Julian Assange: Extradition to the United States? What's at stake in London on Monday

Press Freedom Extradition to the US or another opportunity to fight his persecution through the courts? Wikileaks founder Julian Assange fights for his freedom in London
Mural of Julian Assange in downtown Melbourne, Australia
Mural of Julian Assange in downtown Melbourne, Australia

Foto: William West/AFP/Getty Images

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Starting in a few hours at the Royal Courts of Justice in London, two High Court judges will begin hearing arguments regarding the extradition of WikiLeaks founder and journalist Julian Assange to the United States of America.

This hearing will focus on whether or not the new so-called diplomatic assurances offered by the U.S. prosecution will quash any of the remaining three grounds for appeal. In March, Mr. Assange had been granted provisional approval to appeal based on concerns about insufficient First Amendment protection, discrimination based on nationality, and the risk of a death penalty sentence if convicted. If the U.S. attempts at assurances – which we reported on last month – have not satisfactorily addressed one or more of those concerns in the opinion of the judicial panel, then Mr. Assange could make a limited appeal at some later date.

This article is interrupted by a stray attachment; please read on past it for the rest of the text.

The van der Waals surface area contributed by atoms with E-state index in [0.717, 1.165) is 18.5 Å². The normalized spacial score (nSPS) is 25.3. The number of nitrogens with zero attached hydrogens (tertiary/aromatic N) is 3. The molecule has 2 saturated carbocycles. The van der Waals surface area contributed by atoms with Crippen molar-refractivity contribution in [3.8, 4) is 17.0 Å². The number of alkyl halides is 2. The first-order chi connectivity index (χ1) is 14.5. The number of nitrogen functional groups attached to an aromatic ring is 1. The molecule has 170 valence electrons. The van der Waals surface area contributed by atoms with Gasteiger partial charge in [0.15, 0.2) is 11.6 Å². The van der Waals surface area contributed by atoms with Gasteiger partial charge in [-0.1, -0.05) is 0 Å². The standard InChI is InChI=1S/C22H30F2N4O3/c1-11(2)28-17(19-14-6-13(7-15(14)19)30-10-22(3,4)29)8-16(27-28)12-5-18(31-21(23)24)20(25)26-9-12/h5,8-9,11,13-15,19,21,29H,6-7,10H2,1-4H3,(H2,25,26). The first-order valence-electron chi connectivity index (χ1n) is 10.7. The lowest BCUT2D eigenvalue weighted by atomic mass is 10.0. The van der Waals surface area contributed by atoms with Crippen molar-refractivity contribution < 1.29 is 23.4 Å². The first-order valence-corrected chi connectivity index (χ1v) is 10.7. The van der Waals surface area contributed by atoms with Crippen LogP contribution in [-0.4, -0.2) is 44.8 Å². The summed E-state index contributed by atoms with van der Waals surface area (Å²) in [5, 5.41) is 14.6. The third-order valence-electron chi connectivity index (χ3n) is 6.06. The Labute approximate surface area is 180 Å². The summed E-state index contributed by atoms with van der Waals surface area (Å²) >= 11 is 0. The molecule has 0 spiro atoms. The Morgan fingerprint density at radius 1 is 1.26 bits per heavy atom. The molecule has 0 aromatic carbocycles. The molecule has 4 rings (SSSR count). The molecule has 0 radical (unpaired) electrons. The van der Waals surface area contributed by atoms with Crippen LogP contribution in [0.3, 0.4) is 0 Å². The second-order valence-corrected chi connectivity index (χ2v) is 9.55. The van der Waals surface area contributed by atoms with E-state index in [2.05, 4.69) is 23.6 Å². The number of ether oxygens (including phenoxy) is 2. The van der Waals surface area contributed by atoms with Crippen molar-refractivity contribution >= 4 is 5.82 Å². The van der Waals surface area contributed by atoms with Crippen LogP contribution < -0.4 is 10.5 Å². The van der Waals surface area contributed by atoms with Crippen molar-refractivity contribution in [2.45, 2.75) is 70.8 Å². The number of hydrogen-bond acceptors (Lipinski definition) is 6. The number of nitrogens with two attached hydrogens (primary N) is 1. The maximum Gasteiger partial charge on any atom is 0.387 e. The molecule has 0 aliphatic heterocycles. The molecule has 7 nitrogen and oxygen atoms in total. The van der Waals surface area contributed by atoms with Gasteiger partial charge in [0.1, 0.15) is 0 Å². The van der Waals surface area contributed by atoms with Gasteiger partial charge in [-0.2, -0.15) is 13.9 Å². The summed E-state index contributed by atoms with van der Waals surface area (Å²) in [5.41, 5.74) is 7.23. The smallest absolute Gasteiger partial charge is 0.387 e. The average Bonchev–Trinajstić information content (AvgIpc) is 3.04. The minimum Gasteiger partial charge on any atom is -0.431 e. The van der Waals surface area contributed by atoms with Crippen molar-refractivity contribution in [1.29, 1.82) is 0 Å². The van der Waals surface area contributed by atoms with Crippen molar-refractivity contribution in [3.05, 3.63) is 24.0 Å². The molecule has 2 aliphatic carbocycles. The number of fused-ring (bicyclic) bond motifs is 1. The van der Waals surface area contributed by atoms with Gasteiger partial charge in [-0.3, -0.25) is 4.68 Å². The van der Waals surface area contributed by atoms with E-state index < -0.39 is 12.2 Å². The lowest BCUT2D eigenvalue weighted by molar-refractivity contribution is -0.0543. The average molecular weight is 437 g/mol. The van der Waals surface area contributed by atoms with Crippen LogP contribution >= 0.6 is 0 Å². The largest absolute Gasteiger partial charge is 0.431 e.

If the judges determine that the assurances are all satisfactory, then Mr. Assange can make no further appeals within the U.K. court system, and he would soon be processed for extradition to the United States. That process can only be stopped if either the Biden administration drops the case against him, or the European Court of Human Rights (ECHR) issues an interim order that Mr. Assange is to remain in the U.K. while his case is heard and deliberated on before the ECHR.